One evening, feeling a bit drowsy (0200 local), I thought I was dreaming when I heard a long dash, a pause, another long dash, a pause, another long dash, a pause.....like an electric shock, adrenalin flooded through me at the speed of light - OH MY GOD - SOMEONE IS SENDING AN AUTO ALARM! My eyes shot to the clock to time the dashes; 4 seconds on, 1 second off, 4 seconds on, 1 second off. Those 12 long dashes almost froze me. I yelled into the intercom to the chief "Auto Alarm on 500" knowing at the same time alarm bells were ringing on board every ship scattered around the Pacific within radio range of the distressed ship. Recall that when a shipboard operator goes off watch, ITU rules dictate he leaves a receiver tuned to 500 kc with a decoder attached. If that decoder hears at least four 4-second dashes each with 1-second separation, relays in the decoder will clamp shut triggering alarm bells in the radio room, in the radio officer's sleeping quarters, and the bridge. It warned of a distress message about to be sent on 500 kc.
Now, the two-tone AA (Auto Alarm) used on the voice SSB MF distress/calling
freq of 2182 kc was common. Mexican fishing crews used them when they were
drunk. But AA's on 500 kc are never sent except when a ship is in
distress. This was the first one I'd heard since my radioman school days.
I can't put into words the terror I felt while sitting out the ITU required,
2 minute wait. Recall, that the ITU dictates every step the distressed
vessel's radio officer takes; Auto Alarm, then the 2-minute wait (if possible)
for off- duty ops on other ships, woken by their Auto Alarm receivers,
to race to their radio shacks to copy the distress. 500 kc was now in an
extended silent period. Someone started tuning up and was immediately pounced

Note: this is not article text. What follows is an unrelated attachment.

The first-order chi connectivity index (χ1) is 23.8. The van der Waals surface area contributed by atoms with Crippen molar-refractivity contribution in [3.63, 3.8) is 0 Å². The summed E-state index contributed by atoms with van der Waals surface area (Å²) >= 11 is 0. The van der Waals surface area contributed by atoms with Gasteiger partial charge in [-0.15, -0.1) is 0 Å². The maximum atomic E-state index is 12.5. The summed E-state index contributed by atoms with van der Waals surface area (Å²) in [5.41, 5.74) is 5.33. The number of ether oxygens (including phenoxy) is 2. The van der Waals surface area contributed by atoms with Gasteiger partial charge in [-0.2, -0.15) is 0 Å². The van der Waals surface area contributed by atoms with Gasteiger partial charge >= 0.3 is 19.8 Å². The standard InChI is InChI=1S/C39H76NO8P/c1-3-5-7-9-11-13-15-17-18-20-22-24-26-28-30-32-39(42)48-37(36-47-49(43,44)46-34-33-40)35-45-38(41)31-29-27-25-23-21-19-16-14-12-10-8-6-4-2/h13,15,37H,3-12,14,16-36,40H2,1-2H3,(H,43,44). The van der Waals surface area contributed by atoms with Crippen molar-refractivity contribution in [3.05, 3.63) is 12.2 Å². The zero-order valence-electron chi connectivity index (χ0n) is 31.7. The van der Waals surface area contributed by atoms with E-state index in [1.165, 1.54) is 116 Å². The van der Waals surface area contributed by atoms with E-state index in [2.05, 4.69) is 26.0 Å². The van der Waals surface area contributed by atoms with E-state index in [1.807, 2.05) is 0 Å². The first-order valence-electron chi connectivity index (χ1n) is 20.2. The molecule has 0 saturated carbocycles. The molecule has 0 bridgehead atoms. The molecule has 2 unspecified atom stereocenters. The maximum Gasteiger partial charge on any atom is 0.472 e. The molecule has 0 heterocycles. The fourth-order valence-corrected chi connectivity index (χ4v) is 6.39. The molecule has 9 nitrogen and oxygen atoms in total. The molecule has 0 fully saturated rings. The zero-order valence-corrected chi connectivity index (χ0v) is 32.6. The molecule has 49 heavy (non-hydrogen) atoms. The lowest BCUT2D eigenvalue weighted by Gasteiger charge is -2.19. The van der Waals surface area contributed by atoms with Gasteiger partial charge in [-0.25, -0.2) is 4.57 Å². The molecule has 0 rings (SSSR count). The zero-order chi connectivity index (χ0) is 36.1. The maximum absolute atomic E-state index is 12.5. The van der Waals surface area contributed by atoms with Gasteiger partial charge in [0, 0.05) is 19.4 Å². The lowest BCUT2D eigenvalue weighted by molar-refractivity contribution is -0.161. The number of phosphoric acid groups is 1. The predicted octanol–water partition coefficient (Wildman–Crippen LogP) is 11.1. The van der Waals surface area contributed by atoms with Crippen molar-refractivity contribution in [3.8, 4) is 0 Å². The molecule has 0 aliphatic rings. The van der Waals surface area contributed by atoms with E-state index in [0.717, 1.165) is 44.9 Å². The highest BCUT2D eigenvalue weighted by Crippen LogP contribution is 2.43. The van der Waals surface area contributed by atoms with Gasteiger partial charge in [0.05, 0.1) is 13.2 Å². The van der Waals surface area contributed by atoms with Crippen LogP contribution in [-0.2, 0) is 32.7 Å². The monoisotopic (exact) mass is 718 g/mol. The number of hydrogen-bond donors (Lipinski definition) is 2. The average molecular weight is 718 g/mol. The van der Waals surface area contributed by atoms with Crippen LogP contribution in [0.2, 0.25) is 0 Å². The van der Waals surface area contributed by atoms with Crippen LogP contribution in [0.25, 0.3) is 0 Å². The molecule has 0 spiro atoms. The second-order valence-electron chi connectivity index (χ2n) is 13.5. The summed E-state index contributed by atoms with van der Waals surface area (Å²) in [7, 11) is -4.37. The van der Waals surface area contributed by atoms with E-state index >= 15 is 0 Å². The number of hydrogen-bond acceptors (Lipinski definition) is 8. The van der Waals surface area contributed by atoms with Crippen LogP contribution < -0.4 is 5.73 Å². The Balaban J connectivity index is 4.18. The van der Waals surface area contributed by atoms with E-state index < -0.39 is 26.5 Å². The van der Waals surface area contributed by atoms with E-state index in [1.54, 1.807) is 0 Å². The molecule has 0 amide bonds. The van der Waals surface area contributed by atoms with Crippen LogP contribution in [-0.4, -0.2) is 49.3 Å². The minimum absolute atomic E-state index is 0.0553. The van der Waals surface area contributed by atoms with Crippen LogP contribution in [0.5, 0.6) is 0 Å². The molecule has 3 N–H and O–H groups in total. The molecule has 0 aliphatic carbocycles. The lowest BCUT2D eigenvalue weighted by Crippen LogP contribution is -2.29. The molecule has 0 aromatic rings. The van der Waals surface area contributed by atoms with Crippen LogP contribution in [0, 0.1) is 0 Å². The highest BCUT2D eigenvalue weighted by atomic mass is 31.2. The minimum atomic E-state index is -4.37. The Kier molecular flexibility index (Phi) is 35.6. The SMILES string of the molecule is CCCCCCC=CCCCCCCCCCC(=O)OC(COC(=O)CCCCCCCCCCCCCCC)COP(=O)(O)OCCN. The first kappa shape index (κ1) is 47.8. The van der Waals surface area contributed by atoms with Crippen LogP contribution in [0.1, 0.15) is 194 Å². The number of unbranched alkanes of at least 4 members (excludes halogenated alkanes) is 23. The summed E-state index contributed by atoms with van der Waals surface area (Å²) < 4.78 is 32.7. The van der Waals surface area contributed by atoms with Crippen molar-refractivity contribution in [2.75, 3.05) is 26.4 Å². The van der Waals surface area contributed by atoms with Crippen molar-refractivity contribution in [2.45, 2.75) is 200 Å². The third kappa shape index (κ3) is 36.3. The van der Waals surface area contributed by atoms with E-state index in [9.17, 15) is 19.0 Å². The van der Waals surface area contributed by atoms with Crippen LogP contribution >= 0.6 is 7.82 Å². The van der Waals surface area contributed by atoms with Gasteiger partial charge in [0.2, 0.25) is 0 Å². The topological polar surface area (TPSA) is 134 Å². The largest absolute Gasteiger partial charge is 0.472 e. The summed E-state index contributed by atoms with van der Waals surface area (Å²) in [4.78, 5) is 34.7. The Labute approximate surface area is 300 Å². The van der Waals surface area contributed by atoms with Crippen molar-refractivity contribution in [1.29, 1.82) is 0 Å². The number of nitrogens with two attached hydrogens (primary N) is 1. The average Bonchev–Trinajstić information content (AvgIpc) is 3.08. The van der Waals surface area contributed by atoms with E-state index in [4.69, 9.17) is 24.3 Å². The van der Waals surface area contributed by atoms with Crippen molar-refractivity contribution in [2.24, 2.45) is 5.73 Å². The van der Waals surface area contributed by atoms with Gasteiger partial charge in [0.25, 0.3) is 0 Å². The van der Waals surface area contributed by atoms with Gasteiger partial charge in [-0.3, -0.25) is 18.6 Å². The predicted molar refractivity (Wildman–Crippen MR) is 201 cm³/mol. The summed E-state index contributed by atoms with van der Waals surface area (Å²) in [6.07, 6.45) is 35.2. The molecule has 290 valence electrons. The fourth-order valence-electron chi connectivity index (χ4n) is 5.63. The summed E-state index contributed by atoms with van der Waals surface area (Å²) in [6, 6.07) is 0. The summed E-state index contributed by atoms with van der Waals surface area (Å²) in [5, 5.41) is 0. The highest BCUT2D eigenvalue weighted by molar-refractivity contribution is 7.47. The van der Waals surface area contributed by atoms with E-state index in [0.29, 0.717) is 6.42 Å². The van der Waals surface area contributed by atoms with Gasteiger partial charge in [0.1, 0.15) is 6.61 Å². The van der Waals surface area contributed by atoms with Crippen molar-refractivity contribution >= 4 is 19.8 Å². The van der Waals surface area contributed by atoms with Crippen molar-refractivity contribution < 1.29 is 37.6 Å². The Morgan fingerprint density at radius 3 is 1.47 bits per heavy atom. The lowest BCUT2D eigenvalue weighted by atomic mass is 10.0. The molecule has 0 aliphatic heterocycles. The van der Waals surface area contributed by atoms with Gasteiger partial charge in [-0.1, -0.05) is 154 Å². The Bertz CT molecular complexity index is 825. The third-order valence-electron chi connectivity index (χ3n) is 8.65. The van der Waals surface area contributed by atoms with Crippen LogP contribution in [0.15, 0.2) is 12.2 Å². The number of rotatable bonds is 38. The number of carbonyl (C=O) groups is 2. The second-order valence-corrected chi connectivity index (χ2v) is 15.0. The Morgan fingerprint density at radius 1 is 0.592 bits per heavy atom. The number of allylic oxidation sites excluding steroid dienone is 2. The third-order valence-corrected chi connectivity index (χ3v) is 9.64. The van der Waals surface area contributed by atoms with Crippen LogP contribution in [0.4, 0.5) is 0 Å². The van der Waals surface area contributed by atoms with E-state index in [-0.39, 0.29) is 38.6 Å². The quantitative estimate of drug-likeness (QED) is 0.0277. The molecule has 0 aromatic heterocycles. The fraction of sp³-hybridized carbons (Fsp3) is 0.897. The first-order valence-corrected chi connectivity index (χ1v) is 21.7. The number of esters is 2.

on by myself. 'QRT SOS' was all I needed to send - dead silence. One of
the Australian shore stations was sending a CQ at the same time the AA
went out - he must have heard the AA through his CQ for he stopped in mid
broadcast. Nothing but an occasional static crash - dead silence. Throughout
my brief 500 kc career, there had never been a silence like this I thought.
Then it came:
I was first - in A2 mode, I sent:
Once the RRR SOS replies ceased, NMO took control. I asked the standard questions for situations such as this:
SOS NMO DE DJNK WILL DO OM
At the same time, our AMVER computer was generating a printout of the locations of ships transiting the North Pacific. No ships were in DJNK's area. At least no AMVER reporting ships. It's possible there was a ship close to DJNK that wasn't sending us his AMVER position reports. A very slim possibility but a chance we couldn't ignore. I was ordered by our Rescue Center to send the DDD SOS, (i.e. to relay DJNK's distress message from our 10 kW transmitter). In A2, I sent:
AUTO ALARM (12 four second dashes with a one second pauses) then with
my hand shaking, clenching the key:
SOS NMO DE DJNK HV TO LEAVE SHIP NOW TU OM FER
I couldn't accept this - the man at that key couldn't have just perished! I sent:
Throughout the night, at 15 minute intervals, I continued to send the Auto Alarm and the DDD SOS to no avail. At daybreak, our aircraft reported seeing only debris; bales of hay, which was the cargo of DJNK; no lifeboats, no bodies, only debris.
Even to this day I sometimes hear, in my sleep, the scream DJNK's transmitter emitted that terrifying and horrible night. I pray the crew of that ship rest in peace.
End of Part 6.